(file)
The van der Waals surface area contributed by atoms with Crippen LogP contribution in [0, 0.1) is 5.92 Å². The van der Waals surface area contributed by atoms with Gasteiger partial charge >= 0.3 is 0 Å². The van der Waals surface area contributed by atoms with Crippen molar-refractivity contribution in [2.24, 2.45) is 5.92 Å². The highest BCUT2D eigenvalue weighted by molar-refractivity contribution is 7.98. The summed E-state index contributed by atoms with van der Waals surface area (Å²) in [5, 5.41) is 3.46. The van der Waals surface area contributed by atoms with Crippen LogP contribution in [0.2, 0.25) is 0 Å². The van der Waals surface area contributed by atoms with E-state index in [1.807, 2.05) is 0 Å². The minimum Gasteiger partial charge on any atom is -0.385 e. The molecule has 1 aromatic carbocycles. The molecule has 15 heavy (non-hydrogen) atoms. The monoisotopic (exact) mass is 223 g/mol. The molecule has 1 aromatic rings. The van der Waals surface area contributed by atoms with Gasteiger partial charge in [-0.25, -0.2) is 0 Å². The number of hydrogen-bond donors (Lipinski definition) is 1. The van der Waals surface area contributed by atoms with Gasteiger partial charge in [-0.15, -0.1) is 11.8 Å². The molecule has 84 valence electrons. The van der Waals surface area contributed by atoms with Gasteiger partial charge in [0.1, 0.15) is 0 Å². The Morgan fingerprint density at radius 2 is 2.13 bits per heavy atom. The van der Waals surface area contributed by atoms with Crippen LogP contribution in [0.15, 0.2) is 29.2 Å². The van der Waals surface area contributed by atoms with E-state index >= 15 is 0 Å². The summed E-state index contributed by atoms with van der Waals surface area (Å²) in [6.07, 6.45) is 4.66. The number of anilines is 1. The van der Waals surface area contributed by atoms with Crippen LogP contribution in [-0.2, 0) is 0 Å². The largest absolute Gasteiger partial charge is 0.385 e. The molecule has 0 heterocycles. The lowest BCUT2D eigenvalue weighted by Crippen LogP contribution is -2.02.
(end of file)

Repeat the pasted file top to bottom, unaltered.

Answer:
The van der Waals surface area contributed by atoms with Crippen LogP contribution in [0, 0.1) is 5.92 Å². The van der Waals surface area contributed by atoms with Gasteiger partial charge >= 0.3 is 0 Å². The van der Waals surface area contributed by atoms with Crippen molar-refractivity contribution in [2.24, 2.45) is 5.92 Å². The highest BCUT2D eigenvalue weighted by molar-refractivity contribution is 7.98. The summed E-state index contributed by atoms with van der Waals surface area (Å²) in [5, 5.41) is 3.46. The van der Waals surface area contributed by atoms with Crippen LogP contribution in [0.2, 0.25) is 0 Å². The van der Waals surface area contributed by atoms with E-state index in [1.807, 2.05) is 0 Å². The minimum Gasteiger partial charge on any atom is -0.385 e. The molecule has 1 aromatic carbocycles. The molecule has 15 heavy (non-hydrogen) atoms. The monoisotopic (exact) mass is 223 g/mol. The molecule has 1 aromatic rings. The van der Waals surface area contributed by atoms with Gasteiger partial charge in [-0.25, -0.2) is 0 Å². The number of hydrogen-bond donors (Lipinski definition) is 1. The van der Waals surface area contributed by atoms with Gasteiger partial charge in [-0.15, -0.1) is 11.8 Å². The molecule has 84 valence electrons. The van der Waals surface area contributed by atoms with Gasteiger partial charge in [0.1, 0.15) is 0 Å². The Morgan fingerprint density at radius 2 is 2.13 bits per heavy atom. The van der Waals surface area contributed by atoms with Crippen LogP contribution in [0.15, 0.2) is 29.2 Å². The van der Waals surface area contributed by atoms with E-state index >= 15 is 0 Å². The summed E-state index contributed by atoms with van der Waals surface area (Å²) in [6.07, 6.45) is 4.66. The number of anilines is 1. The van der Waals surface area contributed by atoms with Crippen LogP contribution in [-0.2, 0) is 0 Å². The largest absolute Gasteiger partial charge is 0.385 e. The molecule has 0 heterocycles. The lowest BCUT2D eigenvalue weighted by Crippen LogP contribution is -2.02.